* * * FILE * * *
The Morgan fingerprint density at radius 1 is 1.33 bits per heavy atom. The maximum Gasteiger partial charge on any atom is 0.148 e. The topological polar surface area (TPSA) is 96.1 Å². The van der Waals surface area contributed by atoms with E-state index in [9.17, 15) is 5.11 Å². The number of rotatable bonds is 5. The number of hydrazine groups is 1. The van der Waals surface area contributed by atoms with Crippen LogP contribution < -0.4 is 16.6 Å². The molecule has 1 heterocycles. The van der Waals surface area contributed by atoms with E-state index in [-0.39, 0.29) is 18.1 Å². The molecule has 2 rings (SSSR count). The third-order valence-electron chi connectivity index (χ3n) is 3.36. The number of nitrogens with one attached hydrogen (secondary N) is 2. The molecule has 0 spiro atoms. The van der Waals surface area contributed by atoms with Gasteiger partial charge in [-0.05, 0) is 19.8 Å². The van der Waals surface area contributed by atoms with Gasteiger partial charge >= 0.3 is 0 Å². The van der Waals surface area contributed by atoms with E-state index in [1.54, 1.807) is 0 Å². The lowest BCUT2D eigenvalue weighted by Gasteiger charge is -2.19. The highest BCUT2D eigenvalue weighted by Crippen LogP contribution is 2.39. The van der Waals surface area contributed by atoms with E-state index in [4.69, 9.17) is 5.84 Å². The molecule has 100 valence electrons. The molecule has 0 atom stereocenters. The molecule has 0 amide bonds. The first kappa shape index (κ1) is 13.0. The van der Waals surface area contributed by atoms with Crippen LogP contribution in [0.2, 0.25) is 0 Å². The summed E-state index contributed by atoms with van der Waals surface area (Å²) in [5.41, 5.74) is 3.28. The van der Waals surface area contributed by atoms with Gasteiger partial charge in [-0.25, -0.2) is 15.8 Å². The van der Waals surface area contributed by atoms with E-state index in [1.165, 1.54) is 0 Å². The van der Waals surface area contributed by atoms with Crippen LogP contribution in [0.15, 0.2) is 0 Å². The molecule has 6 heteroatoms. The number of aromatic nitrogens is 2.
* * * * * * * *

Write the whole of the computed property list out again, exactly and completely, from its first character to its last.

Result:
The Morgan fingerprint density at radius 1 is 1.33 bits per heavy atom. The maximum Gasteiger partial charge on any atom is 0.148 e. The topological polar surface area (TPSA) is 96.1 Å². The van der Waals surface area contributed by atoms with E-state index in [9.17, 15) is 5.11 Å². The number of rotatable bonds is 5. The number of hydrazine groups is 1. The van der Waals surface area contributed by atoms with Crippen LogP contribution < -0.4 is 16.6 Å². The molecule has 1 heterocycles. The van der Waals surface area contributed by atoms with E-state index in [-0.39, 0.29) is 18.1 Å². The molecule has 2 rings (SSSR count). The third-order valence-electron chi connectivity index (χ3n) is 3.36. The number of nitrogens with one attached hydrogen (secondary N) is 2. The molecule has 0 spiro atoms. The van der Waals surface area contributed by atoms with Gasteiger partial charge in [-0.05, 0) is 19.8 Å². The van der Waals surface area contributed by atoms with Gasteiger partial charge >= 0.3 is 0 Å². The van der Waals surface area contributed by atoms with E-state index in [1.54, 1.807) is 0 Å². The lowest BCUT2D eigenvalue weighted by Gasteiger charge is -2.19. The highest BCUT2D eigenvalue weighted by Crippen LogP contribution is 2.39. The van der Waals surface area contributed by atoms with E-state index in [4.69, 9.17) is 5.84 Å². The molecule has 100 valence electrons. The molecule has 0 atom stereocenters. The molecule has 0 amide bonds. The first kappa shape index (κ1) is 13.0. The van der Waals surface area contributed by atoms with Crippen LogP contribution in [0.2, 0.25) is 0 Å². The summed E-state index contributed by atoms with van der Waals surface area (Å²) in [5.41, 5.74) is 3.28. The van der Waals surface area contributed by atoms with Gasteiger partial charge in [-0.25, -0.2) is 15.8 Å². The van der Waals surface area contributed by atoms with E-state index in [1.165, 1.54) is 0 Å². The van der Waals surface area contributed by atoms with Crippen LogP contribution in [0.15, 0.2) is 0 Å². The molecule has 6 heteroatoms. The number of aromatic nitrogens is 2.